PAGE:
They have only been able to supply material in response to my final point. Which means, one would naturally assume, that the matter had never been raised beforehand. An regrettable oversight perhaps.

And so to 20 March 2012.

At 4.22pm, a good few hours after things had kicked off, head of media Samantha Hart sent an email to press office colleagues:

As you’re probably aware now, the @mayoroflondon twitter account has now been renamed  Boris Johnson and is being run by the campaign. If you have any links to @mayoroflondon on your email signature or anywhere else, please can remove it asap?

In other words: City Hall staff hadn’t been forewarned. And the account was now ‘being run by the campaign’ – where, one can reasonably infer, it wasn’t before. Half an hour later, Sam sends round a ‘line to take’, to help press officers deal with any enquiries.

Boris Johnson has decided it would not be appropriate during the pre-election period for him to be tweeting as Mayor of London. He has therefore made it clear to all his followers that he will now be tweeting under his own name outside of City Hall. Anyone who no longer wishes to follow his tweets will be reminded repeatedly that they can unsubscribe with one click of the mouse. @mayoroflondon can be revived by whoever is elected on May 3.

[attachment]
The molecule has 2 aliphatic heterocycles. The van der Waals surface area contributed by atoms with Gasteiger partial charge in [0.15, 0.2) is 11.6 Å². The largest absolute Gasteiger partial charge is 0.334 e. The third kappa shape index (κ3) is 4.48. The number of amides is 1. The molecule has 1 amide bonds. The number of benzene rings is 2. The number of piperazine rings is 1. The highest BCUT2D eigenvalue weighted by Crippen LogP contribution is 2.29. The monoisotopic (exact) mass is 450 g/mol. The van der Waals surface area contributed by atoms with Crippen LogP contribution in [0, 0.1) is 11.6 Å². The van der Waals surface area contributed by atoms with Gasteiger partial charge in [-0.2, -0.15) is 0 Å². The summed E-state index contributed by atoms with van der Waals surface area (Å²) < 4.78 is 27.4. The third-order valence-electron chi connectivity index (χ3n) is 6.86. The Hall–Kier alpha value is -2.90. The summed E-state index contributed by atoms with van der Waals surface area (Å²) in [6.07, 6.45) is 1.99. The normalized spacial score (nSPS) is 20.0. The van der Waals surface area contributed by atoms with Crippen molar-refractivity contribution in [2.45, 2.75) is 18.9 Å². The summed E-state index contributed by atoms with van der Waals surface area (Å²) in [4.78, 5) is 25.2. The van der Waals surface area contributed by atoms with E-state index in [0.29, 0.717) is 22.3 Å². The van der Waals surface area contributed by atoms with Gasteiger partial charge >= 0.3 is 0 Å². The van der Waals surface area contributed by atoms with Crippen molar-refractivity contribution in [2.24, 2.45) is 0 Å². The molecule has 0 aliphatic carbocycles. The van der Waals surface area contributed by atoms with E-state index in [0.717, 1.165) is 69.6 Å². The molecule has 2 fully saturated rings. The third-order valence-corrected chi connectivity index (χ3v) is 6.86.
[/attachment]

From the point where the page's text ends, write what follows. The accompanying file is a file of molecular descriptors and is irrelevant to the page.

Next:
A resolution of sorts, then. The @mayoroflondon account is thus formally deemed to be the property of ‘whoever is elected’: meaning this won’t happen again next time. And a couple of hours later, at 6.25pm came further confirmation from Guto Harri – the former BBC journalist, now Boris’s Director of External Affairs:

The MayorOfLondon twitter feed has been mothballed until the 5th of May. Boris will update his long-standing followers about his non-campaigning activities under the a new feed called @Boris Johnson (…) The @MayorOfLondon feed can be revived on May 5th by whoever wins the election.

… although by midnight, the plan had changed again. The @BorisJohnson account too was mothballed, before a single tweet was sent; with all party-political tweeting through @backboris2012.